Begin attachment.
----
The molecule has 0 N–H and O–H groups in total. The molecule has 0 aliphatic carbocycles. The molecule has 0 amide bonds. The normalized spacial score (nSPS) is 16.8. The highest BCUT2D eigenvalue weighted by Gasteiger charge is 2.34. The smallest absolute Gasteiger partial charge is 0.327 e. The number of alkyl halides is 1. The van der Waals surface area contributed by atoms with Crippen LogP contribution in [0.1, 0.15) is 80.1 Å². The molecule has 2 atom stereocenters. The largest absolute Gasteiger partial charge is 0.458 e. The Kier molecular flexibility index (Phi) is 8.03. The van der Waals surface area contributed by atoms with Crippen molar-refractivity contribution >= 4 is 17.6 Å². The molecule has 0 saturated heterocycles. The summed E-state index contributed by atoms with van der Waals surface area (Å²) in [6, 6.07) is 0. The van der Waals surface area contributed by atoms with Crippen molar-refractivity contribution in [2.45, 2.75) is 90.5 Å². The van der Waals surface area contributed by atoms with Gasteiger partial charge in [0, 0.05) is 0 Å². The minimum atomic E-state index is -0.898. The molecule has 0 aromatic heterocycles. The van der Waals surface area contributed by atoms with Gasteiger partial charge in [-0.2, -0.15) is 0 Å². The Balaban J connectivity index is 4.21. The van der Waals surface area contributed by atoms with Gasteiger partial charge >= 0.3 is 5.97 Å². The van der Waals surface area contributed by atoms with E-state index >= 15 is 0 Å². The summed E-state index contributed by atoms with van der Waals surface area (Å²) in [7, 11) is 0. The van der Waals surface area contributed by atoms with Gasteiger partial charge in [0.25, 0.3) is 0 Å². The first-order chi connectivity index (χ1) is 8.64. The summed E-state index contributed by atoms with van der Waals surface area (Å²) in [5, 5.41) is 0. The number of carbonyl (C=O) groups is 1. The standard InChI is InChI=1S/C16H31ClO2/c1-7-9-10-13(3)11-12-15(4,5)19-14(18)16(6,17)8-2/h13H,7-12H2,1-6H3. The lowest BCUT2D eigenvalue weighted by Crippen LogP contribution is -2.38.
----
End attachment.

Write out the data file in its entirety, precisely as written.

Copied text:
The molecule has 0 N–H and O–H groups in total. The molecule has 0 aliphatic carbocycles. The molecule has 0 amide bonds. The normalized spacial score (nSPS) is 16.8. The highest BCUT2D eigenvalue weighted by Gasteiger charge is 2.34. The smallest absolute Gasteiger partial charge is 0.327 e. The number of alkyl halides is 1. The van der Waals surface area contributed by atoms with Crippen LogP contribution in [0.1, 0.15) is 80.1 Å². The molecule has 2 atom stereocenters. The largest absolute Gasteiger partial charge is 0.458 e. The Kier molecular flexibility index (Phi) is 8.03. The van der Waals surface area contributed by atoms with Crippen molar-refractivity contribution >= 4 is 17.6 Å². The molecule has 0 saturated heterocycles. The summed E-state index contributed by atoms with van der Waals surface area (Å²) in [6, 6.07) is 0. The van der Waals surface area contributed by atoms with Crippen molar-refractivity contribution in [2.45, 2.75) is 90.5 Å². The van der Waals surface area contributed by atoms with Gasteiger partial charge in [0, 0.05) is 0 Å². The minimum atomic E-state index is -0.898. The molecule has 0 aromatic heterocycles. The van der Waals surface area contributed by atoms with Gasteiger partial charge in [-0.2, -0.15) is 0 Å². The Balaban J connectivity index is 4.21. The van der Waals surface area contributed by atoms with Gasteiger partial charge >= 0.3 is 5.97 Å². The van der Waals surface area contributed by atoms with E-state index >= 15 is 0 Å². The summed E-state index contributed by atoms with van der Waals surface area (Å²) in [7, 11) is 0. The van der Waals surface area contributed by atoms with Gasteiger partial charge in [0.25, 0.3) is 0 Å². The first-order chi connectivity index (χ1) is 8.64. The summed E-state index contributed by atoms with van der Waals surface area (Å²) in [5, 5.41) is 0. The number of carbonyl (C=O) groups is 1. The standard InChI is InChI=1S/C16H31ClO2/c1-7-9-10-13(3)11-12-15(4,5)19-14(18)16(6,17)8-2/h13H,7-12H2,1-6H3. The lowest BCUT2D eigenvalue weighted by Crippen LogP contribution is -2.38.